The building was valued at $50,000. Damage estimates were not reported.
Four killed in house fire
TEXAS—Investigators were unable to pinpoint the cause of a house fire that claimed four lives.
The interior walls of the one-story, single-family, wood-frame home were of mixed wood paneling and drywall. Building dimensions were not reported, but the home included three bedrooms, a living room, a dining room, a kitchen, and a bathroom. There were no sprinklers.
The fire was discovered by neighbors, who called 911 at 11:40 p.m. Firefighters found portions of the home well involved in fire, with the area of origin in a bedroom at the rear of the home. It appeared that several of the occupants had attempted to escape, but smoke conditions and stored contents within the home prevented them from evacuating safely. All four occupants, two children and two adults, died from exposure to thermal products of combustion.
Firefighters found a 12-year-old girl in the hallway leading to the kitchen and a six-year-old girl entangled in an extension cord in one of the bedrooms. The location of the two adults, a 69-year-old man and a 61-year-old woman, was not reported.
Investigators found numerous electrical extension cords plugged into outlets throughout the house, powering heaters, appliances, televisions, and electronics. In many cases, the cords were plugged into adapters powering multiple devices. However, the extensive damage prevented investigators from determining the cause of the fire.
A battery-operated smoke alarm, without batteries, was found on a living room table.
The amount of property damage was not reported.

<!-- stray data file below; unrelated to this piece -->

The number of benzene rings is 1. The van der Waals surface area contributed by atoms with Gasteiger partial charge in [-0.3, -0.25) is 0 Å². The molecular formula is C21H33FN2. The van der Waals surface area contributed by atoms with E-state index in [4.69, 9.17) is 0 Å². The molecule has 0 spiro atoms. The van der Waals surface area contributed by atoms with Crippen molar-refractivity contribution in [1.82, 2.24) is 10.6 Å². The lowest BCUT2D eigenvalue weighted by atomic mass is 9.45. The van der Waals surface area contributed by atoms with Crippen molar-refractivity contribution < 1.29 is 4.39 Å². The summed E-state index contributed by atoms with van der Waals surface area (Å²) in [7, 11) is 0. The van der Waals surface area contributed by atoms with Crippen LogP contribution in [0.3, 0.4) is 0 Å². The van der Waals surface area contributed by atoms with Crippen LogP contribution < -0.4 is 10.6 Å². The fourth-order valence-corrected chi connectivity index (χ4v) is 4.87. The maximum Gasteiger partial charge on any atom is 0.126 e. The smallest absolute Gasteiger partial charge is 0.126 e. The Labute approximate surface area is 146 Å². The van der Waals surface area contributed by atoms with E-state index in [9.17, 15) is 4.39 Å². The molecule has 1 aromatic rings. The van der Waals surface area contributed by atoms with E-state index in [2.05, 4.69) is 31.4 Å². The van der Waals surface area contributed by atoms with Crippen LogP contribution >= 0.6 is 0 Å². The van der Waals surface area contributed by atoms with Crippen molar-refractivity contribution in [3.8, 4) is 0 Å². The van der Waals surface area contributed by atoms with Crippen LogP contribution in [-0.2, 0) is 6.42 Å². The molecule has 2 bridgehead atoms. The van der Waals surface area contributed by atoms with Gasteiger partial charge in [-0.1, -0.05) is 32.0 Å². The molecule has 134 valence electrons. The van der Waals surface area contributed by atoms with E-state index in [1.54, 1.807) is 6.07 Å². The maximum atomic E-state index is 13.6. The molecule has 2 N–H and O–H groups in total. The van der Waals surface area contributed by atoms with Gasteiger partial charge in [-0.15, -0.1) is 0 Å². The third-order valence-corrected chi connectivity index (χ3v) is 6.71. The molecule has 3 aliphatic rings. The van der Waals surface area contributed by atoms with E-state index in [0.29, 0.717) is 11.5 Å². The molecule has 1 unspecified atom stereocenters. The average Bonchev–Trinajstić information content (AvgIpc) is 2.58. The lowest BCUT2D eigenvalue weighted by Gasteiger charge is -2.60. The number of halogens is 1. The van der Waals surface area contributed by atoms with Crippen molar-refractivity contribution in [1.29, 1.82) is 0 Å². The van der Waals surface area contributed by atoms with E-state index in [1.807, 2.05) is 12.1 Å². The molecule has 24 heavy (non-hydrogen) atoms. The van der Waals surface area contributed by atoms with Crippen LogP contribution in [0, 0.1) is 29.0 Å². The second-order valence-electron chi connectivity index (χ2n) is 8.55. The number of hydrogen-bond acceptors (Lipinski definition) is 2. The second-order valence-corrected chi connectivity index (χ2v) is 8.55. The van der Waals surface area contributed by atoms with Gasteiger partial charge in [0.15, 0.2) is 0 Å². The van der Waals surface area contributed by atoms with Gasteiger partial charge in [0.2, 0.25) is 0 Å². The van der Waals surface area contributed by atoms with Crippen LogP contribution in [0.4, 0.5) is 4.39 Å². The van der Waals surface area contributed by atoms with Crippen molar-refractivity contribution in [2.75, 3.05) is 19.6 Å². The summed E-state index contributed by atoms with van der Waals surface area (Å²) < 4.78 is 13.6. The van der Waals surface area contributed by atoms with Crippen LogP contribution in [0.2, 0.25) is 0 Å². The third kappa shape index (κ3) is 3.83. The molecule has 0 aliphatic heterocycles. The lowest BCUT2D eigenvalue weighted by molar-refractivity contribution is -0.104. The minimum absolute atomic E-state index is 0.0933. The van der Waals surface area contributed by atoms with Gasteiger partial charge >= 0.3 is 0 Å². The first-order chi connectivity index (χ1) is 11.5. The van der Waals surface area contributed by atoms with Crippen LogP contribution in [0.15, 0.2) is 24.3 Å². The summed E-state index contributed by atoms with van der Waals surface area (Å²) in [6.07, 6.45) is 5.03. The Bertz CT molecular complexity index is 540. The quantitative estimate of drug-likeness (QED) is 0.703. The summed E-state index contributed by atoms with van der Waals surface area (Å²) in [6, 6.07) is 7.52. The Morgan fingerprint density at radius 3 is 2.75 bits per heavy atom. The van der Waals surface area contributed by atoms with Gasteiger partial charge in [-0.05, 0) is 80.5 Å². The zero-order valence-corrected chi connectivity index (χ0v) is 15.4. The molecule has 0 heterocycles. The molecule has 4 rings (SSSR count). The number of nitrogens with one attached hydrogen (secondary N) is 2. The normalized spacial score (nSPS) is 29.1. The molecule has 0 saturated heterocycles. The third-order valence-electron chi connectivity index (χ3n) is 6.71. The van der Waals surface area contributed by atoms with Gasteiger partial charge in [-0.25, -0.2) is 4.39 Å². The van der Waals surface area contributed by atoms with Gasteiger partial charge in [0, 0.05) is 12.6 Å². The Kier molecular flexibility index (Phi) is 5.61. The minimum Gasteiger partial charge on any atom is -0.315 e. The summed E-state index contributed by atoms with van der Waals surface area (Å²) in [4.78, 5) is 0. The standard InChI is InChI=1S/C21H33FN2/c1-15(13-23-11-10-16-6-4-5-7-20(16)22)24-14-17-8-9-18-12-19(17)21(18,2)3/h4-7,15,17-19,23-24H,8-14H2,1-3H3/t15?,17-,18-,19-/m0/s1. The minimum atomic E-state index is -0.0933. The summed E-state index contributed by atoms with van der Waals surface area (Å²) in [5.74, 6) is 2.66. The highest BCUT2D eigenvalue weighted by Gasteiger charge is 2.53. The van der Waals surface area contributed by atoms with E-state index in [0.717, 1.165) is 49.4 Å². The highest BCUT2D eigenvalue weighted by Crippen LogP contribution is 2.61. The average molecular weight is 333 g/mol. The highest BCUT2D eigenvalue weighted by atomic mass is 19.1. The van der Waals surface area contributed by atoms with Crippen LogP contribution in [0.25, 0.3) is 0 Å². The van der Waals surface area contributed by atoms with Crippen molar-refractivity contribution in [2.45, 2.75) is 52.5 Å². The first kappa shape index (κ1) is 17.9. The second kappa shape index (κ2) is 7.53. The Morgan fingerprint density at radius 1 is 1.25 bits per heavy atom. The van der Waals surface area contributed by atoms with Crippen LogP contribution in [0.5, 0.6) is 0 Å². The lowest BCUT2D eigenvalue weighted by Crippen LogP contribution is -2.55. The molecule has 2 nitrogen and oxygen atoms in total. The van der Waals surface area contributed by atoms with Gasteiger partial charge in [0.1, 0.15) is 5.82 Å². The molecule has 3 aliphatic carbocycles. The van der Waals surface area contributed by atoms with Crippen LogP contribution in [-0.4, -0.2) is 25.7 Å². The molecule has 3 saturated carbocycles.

Woman dies in home fire started by electrical arc
WISCONSIN—A woman with a mobility disability died in a house fire started by an arc in an electrical receptacle in her one-story home.
The single-family, wood-frame home, which was 36 feet long and 25 feet wide, had smoke alarms in the first-floor hallway and basement.
A passerby discovered the fire and called 911 at 8 a.m. Firefighters arrived and discovered the body of the victim, who had died of smoke inhalation. The report did not state where the victim was found or her age.
Investigators found that an electrical arc had occurred in a living room receptacle, melting part of a transformer plugged into it. The arc and flames ignited curtains hanging over the receptacle, and the fire spread to plastic window blinds. Flames spread to other contents, heavily damaging the living room and sending smoke and heat throughout the house.
The home, valued at $100,000, sustained $15,000 in damage. The contents, valued at $20,000, sustained $5,000 in damage.
Sprinkler controls fire in school
MINNESOTA—A single sprinkler controlled and extinguished a fire on the stage of a high school auditorium. Activation of a smoke detector and water flow alarm quickly brought the fire department to the scene and evacuated the building.